“Unless you’re working with Adobe Premiere Pro, Ryzen is the clear winner for a workstation PC in 2019. Even with Adobe Premiere Pro, I expect Ryzen to close the gap with the Ryzen 9 3950X – due for release next month (September 2019). Of course, Intel might still be better for some niche use-cases.
Please do consult benchmark charts pertinent to your workloads before reaching a decision. AMD is in the lead for most workstation tasks and has caught up in areas where it was lagging earlier. What’s more, if you build a PC on the AM4 platform, you could upgrade to the 16-core Ryzen processor releasing soon and also, to the Zen 3 CPUs that’ll release sometime next year (2020), without changing your motherboard!”
– This is what I said around two years ago.
At the start of 2021, I went with –
“there are no ‘buts.’ AMD’s Ryzen 5000 processors completely obliterate Intel offerings in the high-performance segment, making Intel very hard to recommend.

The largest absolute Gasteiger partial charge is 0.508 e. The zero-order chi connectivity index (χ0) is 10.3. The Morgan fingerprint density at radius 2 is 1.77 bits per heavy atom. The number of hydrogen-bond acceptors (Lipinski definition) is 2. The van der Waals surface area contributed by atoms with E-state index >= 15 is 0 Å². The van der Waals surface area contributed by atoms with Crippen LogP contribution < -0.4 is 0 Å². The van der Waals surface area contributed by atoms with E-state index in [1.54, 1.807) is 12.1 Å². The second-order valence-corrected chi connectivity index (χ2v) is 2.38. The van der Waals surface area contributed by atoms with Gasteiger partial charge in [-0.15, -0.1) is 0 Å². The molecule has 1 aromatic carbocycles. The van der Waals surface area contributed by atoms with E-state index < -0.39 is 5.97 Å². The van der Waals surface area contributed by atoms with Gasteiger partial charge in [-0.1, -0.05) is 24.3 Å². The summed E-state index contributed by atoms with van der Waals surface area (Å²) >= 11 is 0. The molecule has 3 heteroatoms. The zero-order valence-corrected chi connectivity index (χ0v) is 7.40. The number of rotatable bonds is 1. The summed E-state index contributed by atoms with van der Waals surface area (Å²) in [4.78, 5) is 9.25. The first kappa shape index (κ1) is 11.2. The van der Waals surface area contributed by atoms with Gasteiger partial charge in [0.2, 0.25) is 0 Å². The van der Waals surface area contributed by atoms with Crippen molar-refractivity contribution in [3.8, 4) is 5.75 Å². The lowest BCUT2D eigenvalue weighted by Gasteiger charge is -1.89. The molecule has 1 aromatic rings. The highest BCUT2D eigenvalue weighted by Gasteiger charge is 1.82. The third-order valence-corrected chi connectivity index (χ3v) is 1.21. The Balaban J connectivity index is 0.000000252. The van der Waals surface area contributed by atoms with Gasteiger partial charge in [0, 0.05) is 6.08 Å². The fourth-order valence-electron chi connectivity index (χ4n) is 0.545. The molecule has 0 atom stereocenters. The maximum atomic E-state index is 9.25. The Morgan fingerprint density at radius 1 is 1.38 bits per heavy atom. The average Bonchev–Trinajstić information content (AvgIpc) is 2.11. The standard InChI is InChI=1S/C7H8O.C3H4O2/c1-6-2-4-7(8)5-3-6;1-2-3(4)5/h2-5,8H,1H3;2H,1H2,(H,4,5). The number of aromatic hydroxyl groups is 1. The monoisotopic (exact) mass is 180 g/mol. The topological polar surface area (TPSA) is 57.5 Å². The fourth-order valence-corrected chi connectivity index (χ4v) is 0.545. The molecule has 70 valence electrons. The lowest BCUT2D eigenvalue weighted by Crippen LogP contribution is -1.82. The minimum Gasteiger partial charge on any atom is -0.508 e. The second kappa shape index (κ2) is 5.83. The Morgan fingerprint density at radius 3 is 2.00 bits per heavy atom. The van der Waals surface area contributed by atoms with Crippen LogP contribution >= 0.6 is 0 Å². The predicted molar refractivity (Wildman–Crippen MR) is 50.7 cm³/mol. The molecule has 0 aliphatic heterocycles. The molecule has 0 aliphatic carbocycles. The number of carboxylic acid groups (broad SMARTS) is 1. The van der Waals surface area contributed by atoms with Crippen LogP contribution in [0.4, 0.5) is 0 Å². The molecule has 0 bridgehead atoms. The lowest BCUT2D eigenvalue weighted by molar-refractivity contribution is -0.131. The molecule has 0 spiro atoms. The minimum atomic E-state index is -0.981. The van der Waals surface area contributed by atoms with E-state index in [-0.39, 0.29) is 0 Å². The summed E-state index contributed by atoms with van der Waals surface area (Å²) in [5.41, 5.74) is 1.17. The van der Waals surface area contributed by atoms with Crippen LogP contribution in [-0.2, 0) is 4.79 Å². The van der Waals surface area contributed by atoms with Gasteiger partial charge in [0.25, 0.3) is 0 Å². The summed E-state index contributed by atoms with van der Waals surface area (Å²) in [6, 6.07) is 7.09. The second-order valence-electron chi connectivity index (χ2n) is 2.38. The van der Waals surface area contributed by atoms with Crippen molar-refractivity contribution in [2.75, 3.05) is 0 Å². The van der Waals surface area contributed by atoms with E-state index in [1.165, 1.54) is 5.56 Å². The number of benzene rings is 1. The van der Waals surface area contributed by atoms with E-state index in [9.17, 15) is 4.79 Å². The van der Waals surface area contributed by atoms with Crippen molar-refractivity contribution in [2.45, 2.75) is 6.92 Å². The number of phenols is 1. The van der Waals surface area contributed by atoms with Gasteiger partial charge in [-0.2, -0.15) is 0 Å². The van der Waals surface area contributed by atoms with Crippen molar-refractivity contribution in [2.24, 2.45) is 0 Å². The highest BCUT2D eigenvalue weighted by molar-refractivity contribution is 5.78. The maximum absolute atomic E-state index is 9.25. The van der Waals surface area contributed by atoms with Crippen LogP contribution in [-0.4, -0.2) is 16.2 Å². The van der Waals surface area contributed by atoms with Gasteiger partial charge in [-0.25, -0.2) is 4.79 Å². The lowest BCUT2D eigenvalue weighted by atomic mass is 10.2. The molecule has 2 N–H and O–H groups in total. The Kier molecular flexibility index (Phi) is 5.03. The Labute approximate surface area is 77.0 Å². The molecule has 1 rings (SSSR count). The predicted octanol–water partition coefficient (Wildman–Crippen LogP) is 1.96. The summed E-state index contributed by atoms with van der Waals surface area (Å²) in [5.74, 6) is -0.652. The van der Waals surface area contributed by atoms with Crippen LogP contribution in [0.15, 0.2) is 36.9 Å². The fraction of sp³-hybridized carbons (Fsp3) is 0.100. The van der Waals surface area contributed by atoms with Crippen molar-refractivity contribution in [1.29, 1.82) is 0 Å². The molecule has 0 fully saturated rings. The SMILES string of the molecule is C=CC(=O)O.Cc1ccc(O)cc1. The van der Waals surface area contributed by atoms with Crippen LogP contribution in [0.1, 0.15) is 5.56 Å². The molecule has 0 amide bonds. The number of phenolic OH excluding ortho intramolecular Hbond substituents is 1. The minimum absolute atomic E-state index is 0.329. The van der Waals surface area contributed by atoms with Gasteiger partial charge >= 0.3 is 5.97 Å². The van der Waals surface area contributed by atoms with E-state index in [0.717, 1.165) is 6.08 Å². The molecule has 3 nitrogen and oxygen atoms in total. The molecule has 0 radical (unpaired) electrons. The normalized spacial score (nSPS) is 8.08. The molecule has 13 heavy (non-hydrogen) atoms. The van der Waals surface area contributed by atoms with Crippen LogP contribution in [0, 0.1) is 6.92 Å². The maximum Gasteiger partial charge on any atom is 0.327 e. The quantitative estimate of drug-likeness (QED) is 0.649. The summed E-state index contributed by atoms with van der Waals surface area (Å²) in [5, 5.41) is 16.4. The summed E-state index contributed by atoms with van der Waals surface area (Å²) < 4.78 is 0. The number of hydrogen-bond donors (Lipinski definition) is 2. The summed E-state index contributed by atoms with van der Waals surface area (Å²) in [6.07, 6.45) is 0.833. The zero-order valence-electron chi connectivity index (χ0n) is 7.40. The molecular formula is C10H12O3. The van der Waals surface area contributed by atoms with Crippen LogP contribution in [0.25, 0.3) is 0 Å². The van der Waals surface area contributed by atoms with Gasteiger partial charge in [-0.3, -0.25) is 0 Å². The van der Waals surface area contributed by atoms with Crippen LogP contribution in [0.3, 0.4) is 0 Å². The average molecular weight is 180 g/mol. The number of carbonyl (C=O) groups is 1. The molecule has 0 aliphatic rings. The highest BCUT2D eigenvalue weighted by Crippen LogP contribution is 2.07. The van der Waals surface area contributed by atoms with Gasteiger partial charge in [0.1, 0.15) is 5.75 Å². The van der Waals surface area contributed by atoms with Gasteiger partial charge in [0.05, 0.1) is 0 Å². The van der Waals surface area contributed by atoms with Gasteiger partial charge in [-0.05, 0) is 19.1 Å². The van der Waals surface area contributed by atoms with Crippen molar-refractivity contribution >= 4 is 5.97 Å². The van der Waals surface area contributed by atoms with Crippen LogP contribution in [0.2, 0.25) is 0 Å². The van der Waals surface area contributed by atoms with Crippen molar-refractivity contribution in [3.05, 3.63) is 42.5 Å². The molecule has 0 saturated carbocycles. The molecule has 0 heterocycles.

However, at the very lower end of the product stack and viewport performance, Intel is very competitive indeed. The Intel Core i5 11600K, Intel Core i5 10400F, and Intel Core i3 10100 are amazing options for those on a relatively tighter budget. Although the AMD Ryzen 5 3600 remains a good choice, it’s now priced much higher than before- making the cheaper Core i5 10400F look like a way better deal.”
In late 2021, things look a bit different with Intel’s 12th Gen lineup on shelves.
A stock Intel Core i9 12900K doesn’t deserve a second look if you’re building a workstation that’s going to handle core-heavy work like CPU rendering. It’s just not worth trying to manage that much heat and power draw.
However, as you’ve seen from the numbers above, even the Core i9 12900K is a compelling upgrade for quite a few workstation tasks, including video editing, motion graphics, and animation.